So, without further ado, let’s observe what to do if your dog runs into walls.

1. First meet a vet or neurologist.

We’ve discussed earlier the common symptoms of weak vision in canines.

If this running into obstacles thing happens regularly and the dog has vision problems, have your dog go to a veterinarian for an eye examination. Your veterinarian will perform a clinical evaluation of the dog.

After performing an eye examination, the vet will decide if everything seems fine with the vision. If so, it’s time to perform a neurological test to determine if the dog has issues with its inner ears or eyesight.

If your vet finds a superficial infection, you may be given some antibiotics to solve the problem.

If the problem seems more permanent and until the dog gets cured, your dog may need some additional time to adapt to the changes that are taking place until the dog recovers.

Keep in mind that urine and blood may be needed for testing. If a tumor is suspected, an MRI is prescribed by your veterinarian.

These conditions can also be caused by a central injury, such as a brain tumor. Since a neurologist can easily manage circumstances like this, ask your vet to refer you to a neurologist.

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2. Get a halo loop.

If your dog always runs into walls and gets hits, invest some money on a halo loop and attach it to the dog’s collar. A halo loop can keep your dog from hurting itself.

Wearing this for a long time also has terrible consequences. Because this gadget constantly warns your dog if there is an object in front of the dog and the dog is going to bump.

3. Keep your dog’s eyes healthy.

Consider following the advice below in order to keep your dog’s eyes healthy.

  • Keep the eyes clean.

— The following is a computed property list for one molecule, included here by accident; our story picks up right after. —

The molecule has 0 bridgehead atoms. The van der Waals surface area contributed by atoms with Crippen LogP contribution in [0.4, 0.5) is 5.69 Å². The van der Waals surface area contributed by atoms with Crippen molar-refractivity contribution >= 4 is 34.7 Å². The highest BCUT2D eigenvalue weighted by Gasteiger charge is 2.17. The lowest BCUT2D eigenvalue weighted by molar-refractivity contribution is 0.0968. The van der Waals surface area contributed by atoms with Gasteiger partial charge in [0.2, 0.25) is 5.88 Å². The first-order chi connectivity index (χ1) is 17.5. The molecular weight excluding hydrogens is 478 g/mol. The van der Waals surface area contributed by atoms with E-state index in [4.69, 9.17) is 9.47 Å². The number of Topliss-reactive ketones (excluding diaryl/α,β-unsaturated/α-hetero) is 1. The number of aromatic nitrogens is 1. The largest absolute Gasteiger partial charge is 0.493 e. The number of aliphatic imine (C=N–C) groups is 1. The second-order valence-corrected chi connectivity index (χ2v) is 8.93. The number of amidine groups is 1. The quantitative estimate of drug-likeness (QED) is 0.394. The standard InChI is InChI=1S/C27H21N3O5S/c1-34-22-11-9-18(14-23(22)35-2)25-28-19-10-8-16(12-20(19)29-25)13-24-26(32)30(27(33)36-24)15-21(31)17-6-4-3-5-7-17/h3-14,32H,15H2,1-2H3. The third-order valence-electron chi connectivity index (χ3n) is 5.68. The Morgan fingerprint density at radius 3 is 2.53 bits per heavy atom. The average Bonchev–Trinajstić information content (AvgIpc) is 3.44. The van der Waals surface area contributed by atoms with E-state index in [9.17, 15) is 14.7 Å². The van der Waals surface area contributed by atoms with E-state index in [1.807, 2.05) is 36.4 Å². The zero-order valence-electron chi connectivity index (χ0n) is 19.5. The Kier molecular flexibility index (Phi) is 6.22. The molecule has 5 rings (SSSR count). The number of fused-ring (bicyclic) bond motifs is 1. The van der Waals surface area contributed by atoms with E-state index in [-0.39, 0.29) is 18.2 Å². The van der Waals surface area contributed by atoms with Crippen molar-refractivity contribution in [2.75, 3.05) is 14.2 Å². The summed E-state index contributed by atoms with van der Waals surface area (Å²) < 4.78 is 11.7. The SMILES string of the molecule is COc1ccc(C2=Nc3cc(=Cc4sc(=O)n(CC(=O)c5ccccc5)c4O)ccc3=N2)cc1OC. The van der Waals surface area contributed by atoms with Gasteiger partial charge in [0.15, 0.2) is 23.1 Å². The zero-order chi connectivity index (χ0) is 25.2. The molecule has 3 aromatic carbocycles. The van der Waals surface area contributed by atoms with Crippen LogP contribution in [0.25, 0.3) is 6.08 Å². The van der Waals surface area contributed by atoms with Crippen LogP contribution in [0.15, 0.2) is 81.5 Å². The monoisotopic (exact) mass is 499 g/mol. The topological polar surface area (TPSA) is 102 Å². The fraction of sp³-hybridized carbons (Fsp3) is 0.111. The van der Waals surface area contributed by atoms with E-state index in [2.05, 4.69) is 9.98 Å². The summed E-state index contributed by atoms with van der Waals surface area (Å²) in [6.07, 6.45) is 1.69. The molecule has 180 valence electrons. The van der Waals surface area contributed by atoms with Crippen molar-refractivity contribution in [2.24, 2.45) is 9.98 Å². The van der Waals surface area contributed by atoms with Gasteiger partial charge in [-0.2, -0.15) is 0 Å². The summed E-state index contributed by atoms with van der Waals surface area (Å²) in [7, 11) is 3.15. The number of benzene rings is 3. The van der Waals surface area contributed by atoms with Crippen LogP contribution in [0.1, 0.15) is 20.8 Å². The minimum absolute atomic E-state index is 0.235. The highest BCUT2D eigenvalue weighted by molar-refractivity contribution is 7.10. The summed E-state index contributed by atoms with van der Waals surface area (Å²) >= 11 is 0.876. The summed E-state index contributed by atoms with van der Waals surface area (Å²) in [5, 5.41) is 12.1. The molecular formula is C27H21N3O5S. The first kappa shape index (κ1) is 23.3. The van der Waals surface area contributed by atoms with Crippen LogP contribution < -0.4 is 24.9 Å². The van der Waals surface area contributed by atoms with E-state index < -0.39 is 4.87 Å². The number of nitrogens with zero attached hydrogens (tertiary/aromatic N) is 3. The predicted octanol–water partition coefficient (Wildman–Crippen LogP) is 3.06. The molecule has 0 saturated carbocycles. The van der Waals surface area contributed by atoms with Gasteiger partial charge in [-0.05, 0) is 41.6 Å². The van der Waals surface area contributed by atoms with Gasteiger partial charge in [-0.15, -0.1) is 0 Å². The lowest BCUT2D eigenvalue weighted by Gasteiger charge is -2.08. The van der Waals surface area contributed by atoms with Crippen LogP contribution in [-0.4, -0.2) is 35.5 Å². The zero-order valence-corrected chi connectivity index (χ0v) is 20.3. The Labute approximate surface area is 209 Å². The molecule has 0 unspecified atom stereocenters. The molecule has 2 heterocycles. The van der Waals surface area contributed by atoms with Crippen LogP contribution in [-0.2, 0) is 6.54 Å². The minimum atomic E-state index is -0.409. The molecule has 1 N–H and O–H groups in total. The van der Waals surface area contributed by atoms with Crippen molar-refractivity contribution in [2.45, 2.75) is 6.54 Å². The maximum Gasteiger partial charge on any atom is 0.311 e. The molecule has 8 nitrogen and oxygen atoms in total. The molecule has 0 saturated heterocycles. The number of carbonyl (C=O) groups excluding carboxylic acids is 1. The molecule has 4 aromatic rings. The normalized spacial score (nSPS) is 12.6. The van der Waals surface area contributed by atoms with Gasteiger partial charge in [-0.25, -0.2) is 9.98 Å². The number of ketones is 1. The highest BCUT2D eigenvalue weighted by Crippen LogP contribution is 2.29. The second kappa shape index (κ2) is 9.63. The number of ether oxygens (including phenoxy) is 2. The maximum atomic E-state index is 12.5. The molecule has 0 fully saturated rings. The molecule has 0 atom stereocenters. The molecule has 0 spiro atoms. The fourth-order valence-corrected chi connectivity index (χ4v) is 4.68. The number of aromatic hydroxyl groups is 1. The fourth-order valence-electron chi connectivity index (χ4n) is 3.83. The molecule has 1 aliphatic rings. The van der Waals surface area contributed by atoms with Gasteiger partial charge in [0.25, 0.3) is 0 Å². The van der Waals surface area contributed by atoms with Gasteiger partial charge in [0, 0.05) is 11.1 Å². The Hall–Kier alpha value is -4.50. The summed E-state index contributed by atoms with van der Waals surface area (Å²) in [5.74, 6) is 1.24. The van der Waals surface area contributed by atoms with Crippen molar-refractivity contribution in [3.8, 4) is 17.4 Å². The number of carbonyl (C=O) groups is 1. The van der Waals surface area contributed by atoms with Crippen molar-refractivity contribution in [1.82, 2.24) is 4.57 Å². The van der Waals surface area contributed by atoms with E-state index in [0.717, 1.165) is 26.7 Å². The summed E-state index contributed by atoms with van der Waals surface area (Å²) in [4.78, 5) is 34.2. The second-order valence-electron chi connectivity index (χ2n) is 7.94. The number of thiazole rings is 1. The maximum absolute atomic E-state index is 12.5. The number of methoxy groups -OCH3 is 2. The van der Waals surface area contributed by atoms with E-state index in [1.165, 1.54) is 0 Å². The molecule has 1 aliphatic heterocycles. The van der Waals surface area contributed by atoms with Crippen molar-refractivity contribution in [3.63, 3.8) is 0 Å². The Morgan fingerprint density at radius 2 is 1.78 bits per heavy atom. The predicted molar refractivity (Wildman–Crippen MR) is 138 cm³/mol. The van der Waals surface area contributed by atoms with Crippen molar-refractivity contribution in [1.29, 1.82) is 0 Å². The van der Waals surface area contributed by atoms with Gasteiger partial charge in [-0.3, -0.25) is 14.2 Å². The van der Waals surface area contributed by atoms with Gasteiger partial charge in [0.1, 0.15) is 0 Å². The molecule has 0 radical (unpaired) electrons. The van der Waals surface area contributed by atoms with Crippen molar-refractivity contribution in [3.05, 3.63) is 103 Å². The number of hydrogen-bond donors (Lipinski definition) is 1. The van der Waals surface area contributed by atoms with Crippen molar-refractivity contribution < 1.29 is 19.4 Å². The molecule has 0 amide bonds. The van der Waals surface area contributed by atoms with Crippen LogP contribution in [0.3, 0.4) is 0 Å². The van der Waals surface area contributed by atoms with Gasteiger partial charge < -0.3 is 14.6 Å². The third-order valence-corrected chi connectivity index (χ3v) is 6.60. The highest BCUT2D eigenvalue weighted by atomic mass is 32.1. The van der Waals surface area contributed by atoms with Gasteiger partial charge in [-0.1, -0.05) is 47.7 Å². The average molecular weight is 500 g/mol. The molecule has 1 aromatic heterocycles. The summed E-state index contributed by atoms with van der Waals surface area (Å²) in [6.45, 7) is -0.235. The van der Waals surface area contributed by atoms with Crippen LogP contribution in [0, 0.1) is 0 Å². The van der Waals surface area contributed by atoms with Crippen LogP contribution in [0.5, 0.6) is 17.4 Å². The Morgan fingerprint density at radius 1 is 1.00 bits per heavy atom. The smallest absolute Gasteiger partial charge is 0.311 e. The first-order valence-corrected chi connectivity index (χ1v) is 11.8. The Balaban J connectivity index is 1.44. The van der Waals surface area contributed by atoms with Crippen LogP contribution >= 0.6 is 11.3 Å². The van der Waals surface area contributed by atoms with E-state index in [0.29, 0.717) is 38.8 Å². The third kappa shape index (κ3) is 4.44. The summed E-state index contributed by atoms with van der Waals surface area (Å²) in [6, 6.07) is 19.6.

• Keep his head inside while traveling by car.
  • Always look for the symptoms of vision problems in canines. (discussed earlier)
  • Provide foods that promote dog’s eye health, including carrots, eggs, pumpkin, tomatoes, blueberries, sweet potatoes.
  • Protect its eyes during bathing time. Lack of care while bathing is another reason why do most dogs sleep after baths.
  • Cut the hair around its eyes.
  • Schedule regular eye examinations.

4. Keep your dog’s ears healthy.

As I mentioned earlier, ear infections cause Vestibular diseases in canines, resulting in losing coordination and balance. So, that can be another cause why your dog runs into walls.

That’s why it’s so vital to maintaining good ear health in your dog. Here are some of the essential good practices that are worth considering.

  • Clean ears regularly.
  • Schedule regular ear examinations.
  • Regular grooming is essential.
  • Regularly check for parasites inside the ears.
  • Be aware of the warning signs including odor, discharge, swelling, redness, hair loss around ears.

Things to be aware of.

You now seem to have a better understanding of why your dog runs into walls or other barriers. After reviewing the solutions, there are a few more essential things to know.

Take a video: Be sure to record your dog whenever it manifests this unusual behavior. It is very helpful for your veterinarian to diagnose the problem.

Slippery floor: This can also happen due to the slippery floor in your home. So, consider increasing the grip of the floor.

It can be just an accident: We have to accept the fact accidents can happen while running and sliding along the floor. Therefore, If it doesn’t often happen, hearing a thud might be just an accident. But, you need to make sure that your dog is okay after the bump.

Dog used to open doors: Does your dog often bump on doors? If your dog runs into doors because he realizes that most doors “pop” when he hits them hard enough.

Doggy door: If your dog always bumps on doors, another suspicious cause could be the dog thinks there is a doggy door with the door. This can often happen with adopted dogs. Just find out about your dog’s former life, and see if they have a doggy door.

Socialization: Consider providing proper socialization and make him familiar with the surroundings.

Conclusion.

Many dog parents are curious why some dogs run towards walls or other obstacles as if they didn’t see it. Well, this can happen for both normal and unusual reasons. We discussed the 5 main reasons and 4 solutions along with other important things you need to know. Hope you found this helpful.

Note: Please be kind to share your experience with your dog and what you tried in the comment section down below. It will definitely help future readers.